MATCH (c:City)-[:IN_LOCATION]->(s:State), (c2:City)<-[:IN]-(v:Vendor)-[:SELLS]->(f:Food {name:"Burrito"})
WHERE = "Union City"
  AND = "California"
  AND distance(c.location, c2.location) <= 10000


So instead of having a latitude/longitude for every Restaurant, Job, Person, etc in the graph, I connect them to their City (or could be zip or neighborhood) and then use that in my geospatial queries. In some cases, this approach is better for privacy reasons, in others, we just want to avoid storing millions of lat/lon points if our use case doesn’t need distance to be too specific. Anyway, enjoy, and remember this is a 3.4 feature so grab the pre-release until it goes live in 2018 Q2 (sometime after Cinco de Mayo I hear).

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7 thoughts on “Neo4j Geospatial Queries

  1. […] also demos another new feature of Neo4j 3.4 – geo-spatial indexes. In his blog post, he describes how to use them to find the right type of food place for your tastes via the […]

  2. Rashid Z. Muhammad says:

    Very useful! Any idea whether we may get a native contains() function that lets us query for points within polygons anytime soon?

    • craigtaverner says:

      We had hoped to add contains already in this release, but it was not possible to fit it in. So much more infrastructure is required to add the concept of ‘polygons’. Perhaps we get a chance in the next release, we’ll have to see.

      For now, however, there is the ability to do contains within a bounding box. You just use the normal Cypher range query where the two values are the bottom left an top right of the box:

      MATCH (p:Point)
      WHERE p.location < point({x:5,y:6}) AND p.location > point({x:4,y:3})
      RETURN p

      So if you calculate the bounding box in your application around your polygon, then call the above query, you will get a candidate set of points, and you can post-filter them in the app. The above query will be supported by the index, so should be fast even on larger datasets.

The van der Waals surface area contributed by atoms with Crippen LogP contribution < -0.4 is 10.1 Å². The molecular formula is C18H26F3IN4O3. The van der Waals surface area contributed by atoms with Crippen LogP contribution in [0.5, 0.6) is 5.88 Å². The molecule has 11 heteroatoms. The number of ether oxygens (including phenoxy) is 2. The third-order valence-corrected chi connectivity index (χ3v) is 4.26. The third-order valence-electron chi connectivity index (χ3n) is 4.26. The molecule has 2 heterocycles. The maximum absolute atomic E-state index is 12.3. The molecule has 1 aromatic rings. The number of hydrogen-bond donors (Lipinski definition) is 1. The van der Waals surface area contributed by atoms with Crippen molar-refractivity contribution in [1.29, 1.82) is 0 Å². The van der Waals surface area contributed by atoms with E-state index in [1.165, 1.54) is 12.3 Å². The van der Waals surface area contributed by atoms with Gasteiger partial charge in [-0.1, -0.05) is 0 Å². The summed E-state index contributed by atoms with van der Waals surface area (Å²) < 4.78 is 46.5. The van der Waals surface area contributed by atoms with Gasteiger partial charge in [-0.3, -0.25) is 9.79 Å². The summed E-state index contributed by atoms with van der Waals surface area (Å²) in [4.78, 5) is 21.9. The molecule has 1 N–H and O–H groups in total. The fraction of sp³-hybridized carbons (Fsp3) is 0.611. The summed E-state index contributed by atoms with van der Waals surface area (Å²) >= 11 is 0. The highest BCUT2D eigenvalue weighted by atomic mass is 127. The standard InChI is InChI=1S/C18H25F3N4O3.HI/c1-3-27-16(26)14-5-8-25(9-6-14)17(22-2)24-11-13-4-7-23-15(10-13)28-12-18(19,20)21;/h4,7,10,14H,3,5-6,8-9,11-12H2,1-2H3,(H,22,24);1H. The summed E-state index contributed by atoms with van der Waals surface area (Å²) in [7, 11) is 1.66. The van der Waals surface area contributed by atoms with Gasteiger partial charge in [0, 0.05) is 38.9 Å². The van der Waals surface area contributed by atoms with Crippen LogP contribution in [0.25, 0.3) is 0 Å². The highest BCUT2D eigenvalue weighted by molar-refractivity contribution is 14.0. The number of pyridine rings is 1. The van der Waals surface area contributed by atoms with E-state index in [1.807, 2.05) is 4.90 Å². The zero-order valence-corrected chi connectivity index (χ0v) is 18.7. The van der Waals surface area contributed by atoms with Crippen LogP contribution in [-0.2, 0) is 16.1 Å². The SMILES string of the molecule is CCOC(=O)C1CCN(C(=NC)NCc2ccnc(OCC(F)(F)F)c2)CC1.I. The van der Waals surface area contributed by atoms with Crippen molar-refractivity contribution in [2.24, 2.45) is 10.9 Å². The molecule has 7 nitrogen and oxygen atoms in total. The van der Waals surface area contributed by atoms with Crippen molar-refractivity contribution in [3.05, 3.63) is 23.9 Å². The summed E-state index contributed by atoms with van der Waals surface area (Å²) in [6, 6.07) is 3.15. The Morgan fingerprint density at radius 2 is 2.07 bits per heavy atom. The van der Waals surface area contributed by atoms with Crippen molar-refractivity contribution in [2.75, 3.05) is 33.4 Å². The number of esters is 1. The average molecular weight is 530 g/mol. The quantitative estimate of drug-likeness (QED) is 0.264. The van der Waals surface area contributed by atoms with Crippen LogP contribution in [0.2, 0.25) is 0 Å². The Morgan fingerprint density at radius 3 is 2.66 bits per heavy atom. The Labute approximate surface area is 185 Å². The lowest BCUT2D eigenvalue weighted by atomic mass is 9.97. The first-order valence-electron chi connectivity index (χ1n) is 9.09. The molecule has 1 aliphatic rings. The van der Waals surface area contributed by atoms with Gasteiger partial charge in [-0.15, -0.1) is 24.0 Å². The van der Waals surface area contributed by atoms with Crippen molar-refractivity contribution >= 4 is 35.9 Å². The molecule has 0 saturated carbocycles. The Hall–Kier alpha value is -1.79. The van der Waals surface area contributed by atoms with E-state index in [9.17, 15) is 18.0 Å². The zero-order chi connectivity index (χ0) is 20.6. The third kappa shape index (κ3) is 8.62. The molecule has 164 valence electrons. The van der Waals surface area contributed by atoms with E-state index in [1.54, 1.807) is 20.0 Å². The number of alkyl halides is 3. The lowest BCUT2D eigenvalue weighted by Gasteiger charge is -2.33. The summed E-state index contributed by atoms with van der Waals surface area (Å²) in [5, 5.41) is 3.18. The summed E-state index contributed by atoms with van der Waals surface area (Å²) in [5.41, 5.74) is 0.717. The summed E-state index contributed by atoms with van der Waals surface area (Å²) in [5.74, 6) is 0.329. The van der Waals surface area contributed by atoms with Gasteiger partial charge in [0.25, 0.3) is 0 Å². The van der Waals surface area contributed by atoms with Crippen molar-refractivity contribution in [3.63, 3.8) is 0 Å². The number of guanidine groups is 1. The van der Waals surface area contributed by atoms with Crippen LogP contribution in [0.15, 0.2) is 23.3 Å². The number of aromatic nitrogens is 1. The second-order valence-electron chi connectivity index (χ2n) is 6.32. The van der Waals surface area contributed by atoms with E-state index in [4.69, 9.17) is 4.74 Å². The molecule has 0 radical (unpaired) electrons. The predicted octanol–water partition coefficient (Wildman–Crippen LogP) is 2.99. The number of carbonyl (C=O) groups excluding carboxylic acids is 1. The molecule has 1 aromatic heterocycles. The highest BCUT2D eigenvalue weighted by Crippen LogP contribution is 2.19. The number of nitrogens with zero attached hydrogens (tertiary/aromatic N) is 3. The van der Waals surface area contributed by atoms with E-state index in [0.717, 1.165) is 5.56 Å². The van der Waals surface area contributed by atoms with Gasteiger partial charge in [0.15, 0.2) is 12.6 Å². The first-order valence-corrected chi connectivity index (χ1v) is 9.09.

3. Francisco says:

    Nice post. Looking forward new geospatial capabilities for the next release!

  4. wefreema says:

    Came for the awesome burrito picture, stayed for the Geospatial. :)

  5. […] and query using our distance function or you query within a bounding box. Max DeMarzi blogged about this as did Neo4j. At GraphConnect 2018, Will Lyon and Craig Taverner had a session on Neo4j and Going […]

  6. John says:

    Just started learning neo4j and this is something I really needed! One thing I wanted to add was the use of all cities in a specific metro code and this procedure created duplicate metro codes for each city in the US (roughly 20k additional nodes when there are 210 distinct metros in the MaxMind db).

    I created this cypher query to make the changes (which worked for me but would like to know if there’s a better way):

    MATCH (mc:Metro) WITH collect(DISTINCT mc.code) as metrolist
    UNWIND metrolist AS metronumber WITH metronumber
    MATCH (m:Metro {code: metronumber}) WITH metronumber, collect(m) as nodes
    WHERE size(nodes) > 1
    call apoc.refactor.mergeNodes(nodes, { properties: “discard”, mergeRels: true }) yield node
    RETURN metronumber, node

    Thanks for all these great posts!